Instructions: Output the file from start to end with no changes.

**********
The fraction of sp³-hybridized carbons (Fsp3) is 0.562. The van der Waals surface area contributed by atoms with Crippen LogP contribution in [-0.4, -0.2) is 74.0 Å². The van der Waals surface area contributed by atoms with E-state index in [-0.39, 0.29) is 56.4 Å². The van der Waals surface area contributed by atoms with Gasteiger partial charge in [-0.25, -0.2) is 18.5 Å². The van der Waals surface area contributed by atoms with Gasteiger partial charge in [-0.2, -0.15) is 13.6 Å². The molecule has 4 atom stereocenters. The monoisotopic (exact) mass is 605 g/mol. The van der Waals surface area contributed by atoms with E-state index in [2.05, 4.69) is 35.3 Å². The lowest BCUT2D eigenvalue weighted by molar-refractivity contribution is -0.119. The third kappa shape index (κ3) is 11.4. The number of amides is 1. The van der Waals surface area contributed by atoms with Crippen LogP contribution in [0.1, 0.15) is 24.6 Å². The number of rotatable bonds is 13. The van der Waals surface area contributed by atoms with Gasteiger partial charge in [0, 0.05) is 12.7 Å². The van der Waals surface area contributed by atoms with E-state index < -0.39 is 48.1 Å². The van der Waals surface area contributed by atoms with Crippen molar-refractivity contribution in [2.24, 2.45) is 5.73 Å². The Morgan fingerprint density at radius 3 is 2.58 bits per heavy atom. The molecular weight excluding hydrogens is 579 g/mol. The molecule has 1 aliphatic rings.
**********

The fraction of sp³-hybridized carbons (Fsp3) is 0.562. The van der Waals surface area contributed by atoms with Crippen LogP contribution in [-0.4, -0.2) is 74.0 Å². The van der Waals surface area contributed by atoms with E-state index in [-0.39, 0.29) is 56.4 Å². The van der Waals surface area contributed by atoms with Gasteiger partial charge in [-0.25, -0.2) is 18.5 Å². The van der Waals surface area contributed by atoms with Gasteiger partial charge in [-0.2, -0.15) is 13.6 Å². The molecule has 4 atom stereocenters. The monoisotopic (exact) mass is 605 g/mol. The van der Waals surface area contributed by atoms with E-state index in [2.05, 4.69) is 35.3 Å². The lowest BCUT2D eigenvalue weighted by molar-refractivity contribution is -0.119. The third kappa shape index (κ3) is 11.4. The number of amides is 1. The van der Waals surface area contributed by atoms with Crippen LogP contribution in [0.1, 0.15) is 24.6 Å². The number of rotatable bonds is 13. The van der Waals surface area contributed by atoms with Gasteiger partial charge in [0, 0.05) is 12.7 Å². The van der Waals surface area contributed by atoms with E-state index < -0.39 is 48.1 Å². The van der Waals surface area contributed by atoms with Crippen molar-refractivity contribution in [2.24, 2.45) is 5.73 Å². The Morgan fingerprint density at radius 3 is 2.58 bits per heavy atom. The molecular weight excluding hydrogens is 579 g/mol. The molecule has 1 aliphatic rings.